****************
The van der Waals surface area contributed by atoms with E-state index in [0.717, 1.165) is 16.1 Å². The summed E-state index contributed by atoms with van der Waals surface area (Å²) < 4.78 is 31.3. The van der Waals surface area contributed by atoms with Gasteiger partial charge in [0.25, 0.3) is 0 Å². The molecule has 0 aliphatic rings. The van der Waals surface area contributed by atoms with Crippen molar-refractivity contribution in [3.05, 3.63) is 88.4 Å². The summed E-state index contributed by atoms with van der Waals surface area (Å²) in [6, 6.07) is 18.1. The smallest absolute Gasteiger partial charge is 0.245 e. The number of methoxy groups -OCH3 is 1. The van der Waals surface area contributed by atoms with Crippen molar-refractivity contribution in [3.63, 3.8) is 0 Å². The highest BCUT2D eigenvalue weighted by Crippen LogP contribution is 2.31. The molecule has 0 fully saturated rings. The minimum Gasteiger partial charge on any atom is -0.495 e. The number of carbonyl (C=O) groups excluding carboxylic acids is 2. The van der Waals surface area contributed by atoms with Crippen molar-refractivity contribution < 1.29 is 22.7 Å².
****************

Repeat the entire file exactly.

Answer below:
The van der Waals surface area contributed by atoms with E-state index in [0.717, 1.165) is 16.1 Å². The summed E-state index contributed by atoms with van der Waals surface area (Å²) < 4.78 is 31.3. The van der Waals surface area contributed by atoms with Gasteiger partial charge in [0.25, 0.3) is 0 Å². The molecule has 0 aliphatic rings. The van der Waals surface area contributed by atoms with Crippen molar-refractivity contribution in [3.05, 3.63) is 88.4 Å². The summed E-state index contributed by atoms with van der Waals surface area (Å²) in [6, 6.07) is 18.1. The smallest absolute Gasteiger partial charge is 0.245 e. The number of methoxy groups -OCH3 is 1. The van der Waals surface area contributed by atoms with Crippen molar-refractivity contribution in [3.63, 3.8) is 0 Å². The highest BCUT2D eigenvalue weighted by Crippen LogP contribution is 2.31. The molecule has 0 fully saturated rings. The minimum Gasteiger partial charge on any atom is -0.495 e. The number of carbonyl (C=O) groups excluding carboxylic acids is 2. The van der Waals surface area contributed by atoms with Crippen molar-refractivity contribution < 1.29 is 22.7 Å².